FIG. 4 shows a vector diagram which represents one example of the predetermined image frequency to real frequency relationship. In the FIG. 4 example, imbalancer 66 from FIG. 2 is assumed to be an attenuator which attenuates the IF signal presented at its input to an output amplitude which is 64.1% of the input amplitude. Additionally, phase shifter 68 is assumed to shift the phase of a signal by 90°. For the real frequency portion of FIG. 4, vector 72′ shows an amplitude and phase of a signal at node 72 (see FIG. 2). After phase shifter 68 shifts this signal in phase by 90°, vector 74′ results. Vector 74′ exhibits an amplitude A.
Vector 76′ is not shifted in phase from the signal output at mixer 62, but is attenuated. Thus, the amplitude of vector 76′ is 0.641A. Since vectors 76′ and 74′ exhibit no relative phase difference, after addition in summation circuit 70 the resulting real frequency component is shown as vector 40′ which exhibits an amplitude of 1.641A.
Referring to the image frequency portion of FIG. 4, vector 72′ represents the image component at node 72, and vector 74′ represents the image component at node 74, which occurs after vector 72′ has been shifted in phase by 90°. Phase changes of image frequency components decrease at the same rate that real frequency components increase, or vice versa depending on whether upper or lower sidebands are used. Thus, the real and image frequency components of vector 74′ each rotate 90° but in opposing directions. At node 74 the real and image frequency components exhibit equal amplitudes, but at 180° of phase shift.
Vector 76′ for the image frequency component equals vector 76′ for the real frequency component becuase no phase shifting occurs at the output of mixer 62. The amplitude of image frequency vector 76′ is 0.641 times the amplitude of the image frequency vector 74′ due to the operation of imbalancer 66, as discussed above. Since the image components of vectors 74′ and 76′ are 180° out of phase, their amplitudes subtract leaving a-resultant vector having an amplitude of 0.359A, as shown at vector 40′. The resulting ratio of the image frequency component (0.359A) to the real frequency components (1.641A) is 0.22, or 13 db. Thus, image frequency comonents have been partially rejected and will be maintained at a level 13 db below real frequency components.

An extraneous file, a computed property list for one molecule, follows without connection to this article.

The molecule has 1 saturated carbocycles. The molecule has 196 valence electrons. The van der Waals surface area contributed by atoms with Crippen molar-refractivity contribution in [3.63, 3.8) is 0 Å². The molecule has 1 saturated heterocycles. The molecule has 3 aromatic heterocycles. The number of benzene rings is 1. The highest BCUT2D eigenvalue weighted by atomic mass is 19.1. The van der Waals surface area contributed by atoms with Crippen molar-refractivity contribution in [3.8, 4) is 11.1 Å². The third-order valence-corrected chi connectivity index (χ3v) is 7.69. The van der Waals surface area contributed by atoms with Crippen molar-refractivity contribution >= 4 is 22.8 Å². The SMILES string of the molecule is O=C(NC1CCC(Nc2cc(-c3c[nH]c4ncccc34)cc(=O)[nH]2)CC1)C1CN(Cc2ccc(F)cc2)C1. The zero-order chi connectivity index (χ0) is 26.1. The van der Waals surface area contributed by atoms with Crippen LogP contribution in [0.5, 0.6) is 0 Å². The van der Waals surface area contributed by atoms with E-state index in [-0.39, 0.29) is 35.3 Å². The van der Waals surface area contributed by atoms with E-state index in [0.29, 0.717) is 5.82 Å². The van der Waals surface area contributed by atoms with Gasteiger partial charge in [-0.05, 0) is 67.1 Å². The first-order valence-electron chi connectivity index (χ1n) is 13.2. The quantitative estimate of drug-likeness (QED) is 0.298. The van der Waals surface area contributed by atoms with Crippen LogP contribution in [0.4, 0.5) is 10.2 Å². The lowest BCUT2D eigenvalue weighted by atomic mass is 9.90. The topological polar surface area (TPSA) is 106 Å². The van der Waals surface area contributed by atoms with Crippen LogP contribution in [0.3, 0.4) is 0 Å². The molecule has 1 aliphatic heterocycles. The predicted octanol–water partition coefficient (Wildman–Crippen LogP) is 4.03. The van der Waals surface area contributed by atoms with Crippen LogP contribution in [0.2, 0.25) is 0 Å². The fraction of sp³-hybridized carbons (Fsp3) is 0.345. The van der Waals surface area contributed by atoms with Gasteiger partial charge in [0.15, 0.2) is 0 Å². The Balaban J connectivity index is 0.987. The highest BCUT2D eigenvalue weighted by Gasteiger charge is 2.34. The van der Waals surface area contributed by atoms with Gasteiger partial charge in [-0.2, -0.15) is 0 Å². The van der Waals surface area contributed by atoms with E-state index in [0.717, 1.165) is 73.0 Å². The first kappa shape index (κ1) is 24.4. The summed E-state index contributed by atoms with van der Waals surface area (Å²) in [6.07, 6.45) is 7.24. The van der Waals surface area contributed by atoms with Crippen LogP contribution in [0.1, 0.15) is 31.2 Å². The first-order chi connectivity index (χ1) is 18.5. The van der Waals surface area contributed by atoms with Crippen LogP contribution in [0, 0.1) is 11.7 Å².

Referring to FIG. 3, a second embodiment of a partial image-rejection down-converter 38 is shown. As in the FIG. 2 embodiment, RF node 36 connects to an input of power divider 60. Outputs of power divider 60 connect to first inputs of mixers 62 and 64. Second inputs of mixers 62 and 64 connect to local oscillator node 26 and quadrature node 30, respectively. The output from mixer 62 connects directly to node 76 and a first input of summation circuit 70, while the output of mixer 64 connects to node 72 and an input of imbalancer 66. An output of imbalancer 66 connects to node 74 and a second input of summation circuit 70. The output of summation circuit 70 connects to IF node 40.
In this embodiment imbalancer 66 contains some degree of phase shift. It may additionally employ amplitude attenuation. However, no phase shift or amplitude attenuation occurs in the signal output from mixer 62 and input to summation circuit 70. One example of a partial image-rejection down-converter using the FIG. 3 embodiment is depicted in the vector diagram of FIG. 5. In FIG. 5, vector representations of signals appearing at correspondingly referenced nodes from the FIG. 3 embodiment are shown. The FIG. 5 vector diagram assumes that imbalancer 66 represents a phase shifter which shifts the phase of signals by 65.2°. Imbalancer 66 does not provide amplitude attenuation in this example.